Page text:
Wilderness designation on Olympic Peninsula not friendly to people

The Bremerton Sun article reprinted in The Daily World July 18 and headlined “Olympic National Park has a wild future ahead” should provide insight to those who are unsure of whether we need more wilderness on the Olympic National Forest as proposed by the Wild Olympics Campaign and what that wilderness means to recreationalists and general public users.

Olympic National Park protects 922,651 acres, 95 percent designated as “wilderness.” The Olympic National Forest surrounds the park and consists of 633,677 acres. Land management of the national forest system focuses on accessible public recreation, timber harvest and other commercial uses, wildlife and clean water; a multiple-use concept.

National park management focuses on protecting landscapes and resources in their unspoiled and natural condition but generally provides for public access for recreation and enjoyment of natural landscapes and scientific study.

Wilderness provides the highest level of landscape protection on federal lands, focusing on minimal human imprint, prohibiting structures and any motorized or mechanical devices. Hunting is allowed in designated wilderness on the national forest but access on the Olympic Peninsula for that activity is only for the hardiest woodsmen.

Ninety-five percent of the Olympic National Park is officially designated wilderness. In 1986, 88,265 acres of the Olympic National Forest (15 percent) were designated wilderness and provides an additional buffer to the park wilderness in several areas. Wilderness is not a very user-friendly designation as noted in the park article referred to above. Tim McNulty, a long-time park preservationist pointed out: “The future of the park is really going to be about protecting natural resources vs increasing users. It’s where everything is headed.” He adds that with 95 percent of the park designated wilderness, the park’s stewardship plan could alter public access rules. This has already occurred. Access to many areas is restricted by permit allowing only a limited number of campers in an area at one time. Restrictions on the use of horses and campfires have also been implemented. If the trail system had not been in place when the park was designated in 1938, it probably would not exist today.

Bruce Moorehead, a retired park wildlife biologist states the key to boosting the parks ecosystems lays outside the park’s borders, which is the Olympic National Forest. Moorehead points out that the Forest Service is working closely with the Park Service on management strategies. It is probably that type of collaboration that resulted in the Olympic Forest proposal in 1980 to put a gate across US Highway 101 at Neilton and only allow people access to the Quinault Valley via public transportation, including the residents who had established homes in the valley.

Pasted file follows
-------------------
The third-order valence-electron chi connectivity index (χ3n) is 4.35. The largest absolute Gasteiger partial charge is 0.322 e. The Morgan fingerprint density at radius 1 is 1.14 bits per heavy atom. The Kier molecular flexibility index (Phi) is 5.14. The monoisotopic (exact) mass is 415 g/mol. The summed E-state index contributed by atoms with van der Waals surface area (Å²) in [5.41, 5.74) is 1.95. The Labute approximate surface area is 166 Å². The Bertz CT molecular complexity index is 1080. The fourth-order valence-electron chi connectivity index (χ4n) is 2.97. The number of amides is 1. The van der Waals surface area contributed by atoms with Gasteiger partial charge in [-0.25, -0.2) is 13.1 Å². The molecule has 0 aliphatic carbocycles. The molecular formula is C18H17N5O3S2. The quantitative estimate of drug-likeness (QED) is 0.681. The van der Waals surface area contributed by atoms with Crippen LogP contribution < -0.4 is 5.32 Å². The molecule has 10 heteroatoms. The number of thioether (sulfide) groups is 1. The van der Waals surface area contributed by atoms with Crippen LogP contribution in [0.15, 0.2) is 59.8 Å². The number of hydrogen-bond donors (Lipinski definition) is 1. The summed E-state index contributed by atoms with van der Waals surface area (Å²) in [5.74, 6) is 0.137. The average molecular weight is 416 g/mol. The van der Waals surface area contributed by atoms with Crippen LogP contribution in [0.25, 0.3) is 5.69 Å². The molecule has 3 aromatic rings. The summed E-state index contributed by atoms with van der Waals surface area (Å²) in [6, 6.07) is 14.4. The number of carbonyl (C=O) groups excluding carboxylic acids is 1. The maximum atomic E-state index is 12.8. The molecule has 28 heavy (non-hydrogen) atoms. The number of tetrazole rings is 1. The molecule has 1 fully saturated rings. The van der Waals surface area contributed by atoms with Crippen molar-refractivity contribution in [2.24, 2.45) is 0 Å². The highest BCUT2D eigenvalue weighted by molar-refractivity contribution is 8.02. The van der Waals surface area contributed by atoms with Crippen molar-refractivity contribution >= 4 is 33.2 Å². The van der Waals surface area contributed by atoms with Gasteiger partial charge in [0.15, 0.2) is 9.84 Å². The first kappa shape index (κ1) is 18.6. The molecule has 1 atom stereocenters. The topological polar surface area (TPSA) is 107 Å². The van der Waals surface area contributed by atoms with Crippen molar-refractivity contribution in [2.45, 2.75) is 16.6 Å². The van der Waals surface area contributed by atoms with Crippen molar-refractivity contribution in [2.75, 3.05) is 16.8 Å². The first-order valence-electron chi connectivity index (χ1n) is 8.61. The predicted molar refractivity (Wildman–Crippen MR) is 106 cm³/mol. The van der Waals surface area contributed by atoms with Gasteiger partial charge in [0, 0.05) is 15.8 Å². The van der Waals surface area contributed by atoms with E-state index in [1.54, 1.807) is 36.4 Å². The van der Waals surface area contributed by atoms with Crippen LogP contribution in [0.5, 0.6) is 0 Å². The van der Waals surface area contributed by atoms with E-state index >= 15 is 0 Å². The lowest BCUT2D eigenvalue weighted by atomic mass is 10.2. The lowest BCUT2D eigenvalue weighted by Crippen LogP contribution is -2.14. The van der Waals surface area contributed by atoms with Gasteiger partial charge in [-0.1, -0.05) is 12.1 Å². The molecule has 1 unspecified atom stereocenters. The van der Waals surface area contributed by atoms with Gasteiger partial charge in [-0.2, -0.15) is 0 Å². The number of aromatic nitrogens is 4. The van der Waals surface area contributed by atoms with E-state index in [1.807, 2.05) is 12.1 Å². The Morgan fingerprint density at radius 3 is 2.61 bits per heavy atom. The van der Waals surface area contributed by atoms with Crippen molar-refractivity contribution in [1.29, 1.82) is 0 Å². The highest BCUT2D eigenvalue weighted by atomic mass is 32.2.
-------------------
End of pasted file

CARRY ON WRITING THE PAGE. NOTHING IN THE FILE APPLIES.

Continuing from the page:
The agenda to make the entire Olympics a wilderness is as old as the park itself. The design for that agenda does not stop at the park boundary or the National Forest boundary but extends to the saltwaters surrounding the Peninsula. The Wild Olympics Campaign proposal, reflected in legislation proposed by Congressman Norm Dicks and Sen. Patty Murray to designate an additional 130,000 acres as wilderness on the Olympic National Forest and most of the major rivers on the Olympic Peninsula as Wild and Scenic facilitates and extends the boundaries of that aged wilderness agenda, cutting out the Cabela’s-leaning recreationalists so the REI recreationalist can have the mystics of the Olympics to themselves. The recent presidential appointment of the REI Chief Executive for Secretary of the Interior, which oversees the national parks, further “greases the skids” for that agenda.

Yellowstone National Park is a people-friendly park; Olympic National Park is not because of its inaccessibility, Wilderness designation and its management strategies to keep it that way. The impact from the “people-friendly” management of Yellowstone extends many miles outside the park and surrounding national forest to the benefit of the businesses and residents of the surrounding communities.

Those businesses surrounding the Olympic National Forest and Olympic National Park who think more wilderness on the Olympic Forest is going to benefit them economically need to reassess the impacts of the Wild Olympics legislation. The same goes for those members of the Peninsula communities that want to see the National Forest remain “people-friendly” and not morph into an extension of the Olympic National Park. A good place to start would be to read or reread the 18 July article on the Olympic National Park.

Harold B. Brunstad is a resident of Central Park